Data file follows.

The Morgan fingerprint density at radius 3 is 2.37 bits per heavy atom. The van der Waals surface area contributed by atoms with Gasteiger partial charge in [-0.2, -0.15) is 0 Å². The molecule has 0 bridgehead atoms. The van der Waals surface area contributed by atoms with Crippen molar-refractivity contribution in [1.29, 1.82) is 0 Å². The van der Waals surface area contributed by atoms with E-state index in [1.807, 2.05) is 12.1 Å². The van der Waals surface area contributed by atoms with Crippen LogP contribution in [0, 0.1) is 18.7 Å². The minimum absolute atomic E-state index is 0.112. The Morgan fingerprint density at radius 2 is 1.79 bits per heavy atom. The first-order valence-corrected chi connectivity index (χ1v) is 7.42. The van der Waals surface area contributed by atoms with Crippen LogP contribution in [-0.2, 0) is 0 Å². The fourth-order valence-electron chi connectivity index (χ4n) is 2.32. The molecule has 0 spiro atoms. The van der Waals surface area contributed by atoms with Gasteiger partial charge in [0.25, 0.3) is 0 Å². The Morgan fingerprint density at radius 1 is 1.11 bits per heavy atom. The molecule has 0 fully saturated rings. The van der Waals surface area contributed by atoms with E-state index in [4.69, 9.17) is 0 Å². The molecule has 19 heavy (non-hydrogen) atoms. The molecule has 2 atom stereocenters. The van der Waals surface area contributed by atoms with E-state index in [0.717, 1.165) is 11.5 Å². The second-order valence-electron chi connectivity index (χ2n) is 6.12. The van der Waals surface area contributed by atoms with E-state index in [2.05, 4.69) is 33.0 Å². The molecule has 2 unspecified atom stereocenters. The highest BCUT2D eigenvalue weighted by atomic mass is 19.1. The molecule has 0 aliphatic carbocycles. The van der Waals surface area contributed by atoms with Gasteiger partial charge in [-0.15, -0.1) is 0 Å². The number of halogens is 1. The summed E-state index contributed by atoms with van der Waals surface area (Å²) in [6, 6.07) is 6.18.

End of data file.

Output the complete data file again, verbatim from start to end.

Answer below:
The Morgan fingerprint density at radius 3 is 2.37 bits per heavy atom. The van der Waals surface area contributed by atoms with Gasteiger partial charge in [-0.2, -0.15) is 0 Å². The molecule has 0 bridgehead atoms. The van der Waals surface area contributed by atoms with Crippen molar-refractivity contribution in [1.29, 1.82) is 0 Å². The van der Waals surface area contributed by atoms with E-state index in [1.807, 2.05) is 12.1 Å². The van der Waals surface area contributed by atoms with Crippen LogP contribution in [0, 0.1) is 18.7 Å². The minimum absolute atomic E-state index is 0.112. The Morgan fingerprint density at radius 2 is 1.79 bits per heavy atom. The first-order valence-corrected chi connectivity index (χ1v) is 7.42. The van der Waals surface area contributed by atoms with Crippen LogP contribution in [-0.2, 0) is 0 Å². The fourth-order valence-electron chi connectivity index (χ4n) is 2.32. The molecule has 0 spiro atoms. The van der Waals surface area contributed by atoms with Gasteiger partial charge in [0.25, 0.3) is 0 Å². The Morgan fingerprint density at radius 1 is 1.11 bits per heavy atom. The molecule has 0 fully saturated rings. The van der Waals surface area contributed by atoms with E-state index in [4.69, 9.17) is 0 Å². The molecule has 19 heavy (non-hydrogen) atoms. The molecule has 2 atom stereocenters. The van der Waals surface area contributed by atoms with E-state index in [0.717, 1.165) is 11.5 Å². The second-order valence-electron chi connectivity index (χ2n) is 6.12. The van der Waals surface area contributed by atoms with E-state index in [2.05, 4.69) is 33.0 Å². The molecule has 2 unspecified atom stereocenters. The highest BCUT2D eigenvalue weighted by atomic mass is 19.1. The molecule has 0 aliphatic carbocycles. The van der Waals surface area contributed by atoms with Gasteiger partial charge in [-0.15, -0.1) is 0 Å². The number of halogens is 1. The summed E-state index contributed by atoms with van der Waals surface area (Å²) in [6, 6.07) is 6.18.